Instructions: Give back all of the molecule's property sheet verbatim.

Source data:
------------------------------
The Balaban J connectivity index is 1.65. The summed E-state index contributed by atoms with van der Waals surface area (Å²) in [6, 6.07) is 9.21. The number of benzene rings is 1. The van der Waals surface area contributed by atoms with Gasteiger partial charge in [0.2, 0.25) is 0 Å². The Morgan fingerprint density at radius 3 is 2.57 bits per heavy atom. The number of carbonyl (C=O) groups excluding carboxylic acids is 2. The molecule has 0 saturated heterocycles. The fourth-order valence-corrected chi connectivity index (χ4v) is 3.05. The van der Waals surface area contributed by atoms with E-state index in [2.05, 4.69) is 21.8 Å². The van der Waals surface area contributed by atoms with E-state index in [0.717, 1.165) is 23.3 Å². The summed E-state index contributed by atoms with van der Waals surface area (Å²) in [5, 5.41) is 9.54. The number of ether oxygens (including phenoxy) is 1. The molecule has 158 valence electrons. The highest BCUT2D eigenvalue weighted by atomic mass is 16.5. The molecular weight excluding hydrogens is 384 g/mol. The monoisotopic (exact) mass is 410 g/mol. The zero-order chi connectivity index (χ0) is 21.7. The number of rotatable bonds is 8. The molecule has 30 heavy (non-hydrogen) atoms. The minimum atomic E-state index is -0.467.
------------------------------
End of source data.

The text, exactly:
The Balaban J connectivity index is 1.65. The summed E-state index contributed by atoms with van der Waals surface area (Å²) in [6, 6.07) is 9.21. The number of benzene rings is 1. The van der Waals surface area contributed by atoms with Gasteiger partial charge in [0.2, 0.25) is 0 Å². The Morgan fingerprint density at radius 3 is 2.57 bits per heavy atom. The number of carbonyl (C=O) groups excluding carboxylic acids is 2. The molecule has 0 saturated heterocycles. The fourth-order valence-corrected chi connectivity index (χ4v) is 3.05. The van der Waals surface area contributed by atoms with E-state index in [2.05, 4.69) is 21.8 Å². The van der Waals surface area contributed by atoms with E-state index in [0.717, 1.165) is 23.3 Å². The summed E-state index contributed by atoms with van der Waals surface area (Å²) in [5, 5.41) is 9.54. The number of ether oxygens (including phenoxy) is 1. The molecule has 158 valence electrons. The highest BCUT2D eigenvalue weighted by atomic mass is 16.5. The molecular weight excluding hydrogens is 384 g/mol. The monoisotopic (exact) mass is 410 g/mol. The zero-order chi connectivity index (χ0) is 21.7. The number of rotatable bonds is 8. The molecule has 30 heavy (non-hydrogen) atoms. The minimum atomic E-state index is -0.467.